Back home, he accepted the post of conductor and concert master of the Town Theatre Orchestra, taught stringed instruments at the Philharmonic Institute, and simultaneously wrote numerous compositions with his characteristic speed and ease. In 1860, his opera Amelia ossia Il Bandito was met with great success, though two years later, after a prolonged illness, Zajc chose to move to Vienna, where opera and theatre were flourishing. His eight-year stay there (1862–70) was marked by further success, though he settled for composing operettas rather than operas. His first Viennese work, Mannschaft an Bord (1863), was enormously well received and his later operettas only served to strengthen his growing reputation. Yet it was in Vienna that Zajc became involved with the Croatian academic society Velebit and frequently met with young Croatian students. Influenced by such Croatian cultural figures as bishop Josip Juraj Strossmayer and poets Petar Preradović, Ivan Trnski, August Šenoa, and Matija Divković, Zajc chose patriotism over world fame and returned to Croatia.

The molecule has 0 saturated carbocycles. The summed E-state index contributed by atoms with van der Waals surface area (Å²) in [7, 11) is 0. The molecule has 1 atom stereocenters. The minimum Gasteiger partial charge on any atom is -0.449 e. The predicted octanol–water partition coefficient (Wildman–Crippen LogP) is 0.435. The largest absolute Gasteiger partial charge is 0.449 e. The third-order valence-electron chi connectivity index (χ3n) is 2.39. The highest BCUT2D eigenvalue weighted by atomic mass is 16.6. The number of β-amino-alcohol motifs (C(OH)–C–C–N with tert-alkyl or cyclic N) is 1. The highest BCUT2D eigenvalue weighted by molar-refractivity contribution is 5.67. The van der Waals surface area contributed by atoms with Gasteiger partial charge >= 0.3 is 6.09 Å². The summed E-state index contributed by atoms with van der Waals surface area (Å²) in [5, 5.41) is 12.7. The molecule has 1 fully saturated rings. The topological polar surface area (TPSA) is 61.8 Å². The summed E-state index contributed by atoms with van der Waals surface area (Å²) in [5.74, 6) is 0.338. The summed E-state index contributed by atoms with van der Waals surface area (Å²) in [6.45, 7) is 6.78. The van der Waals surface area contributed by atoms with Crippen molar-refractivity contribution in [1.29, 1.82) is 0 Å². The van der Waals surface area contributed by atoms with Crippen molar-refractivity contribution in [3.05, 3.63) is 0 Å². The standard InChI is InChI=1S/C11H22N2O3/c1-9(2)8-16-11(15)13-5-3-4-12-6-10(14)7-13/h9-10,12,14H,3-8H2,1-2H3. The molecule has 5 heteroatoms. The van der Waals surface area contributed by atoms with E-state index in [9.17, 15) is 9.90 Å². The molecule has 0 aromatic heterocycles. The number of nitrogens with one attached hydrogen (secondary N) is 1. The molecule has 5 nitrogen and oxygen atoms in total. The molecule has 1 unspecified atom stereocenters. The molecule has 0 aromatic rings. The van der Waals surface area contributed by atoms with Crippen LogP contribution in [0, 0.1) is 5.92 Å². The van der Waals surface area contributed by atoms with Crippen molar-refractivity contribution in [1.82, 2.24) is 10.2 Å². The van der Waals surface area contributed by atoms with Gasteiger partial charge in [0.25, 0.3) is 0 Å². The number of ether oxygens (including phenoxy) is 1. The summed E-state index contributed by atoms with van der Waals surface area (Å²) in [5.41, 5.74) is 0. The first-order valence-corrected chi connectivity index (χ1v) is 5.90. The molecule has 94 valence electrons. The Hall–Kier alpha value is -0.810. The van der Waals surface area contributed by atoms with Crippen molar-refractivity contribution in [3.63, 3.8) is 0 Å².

Return to Croatia
Upon his arrival in Zagreb in 1870, Zajc was presented with two posts: director and conductor of the Croatian Opera and director and teacher at the Croatian Institute of Music. It was during this period that Zajc made his colossal contribution to Croatian musical culture, not only through his compositions, but also through his leadership in reorganizing Zagreb's musical institutions. He was also an excellent vocal teacher and succeeded in training several prominent singers. Zajc was an exceptionally prolific composer as evidenced by almost 1000 works, from Op. 234 to Op. 1202, produced during his time in Zagreb. Included in this number are Mislav (1870), Ban Leget (1872), his masterpiece Nikola Šubić Zrinski (1876), and Lizinka (1878), in addition to operettas, musical comedies, cantatas, songs and choral compositions, concerti, chamber music, and many other works.
Zajc's appointment at the opera was held until 1889, when owing to financial difficulties the organization lapsed for a time, but Zajc retained his post at the school until 1908, when he finally retired. He is credited with reviving Croatian music during a period of musical stagnation after the collapse of the Illyrian Movement and raising it to the artistic level where it stands today. His efforts paved the way for new and significant Croatian musical achievements in the early 20th century, which Zajc himself lived to see until his death on December 16, 1914 in Zagreb.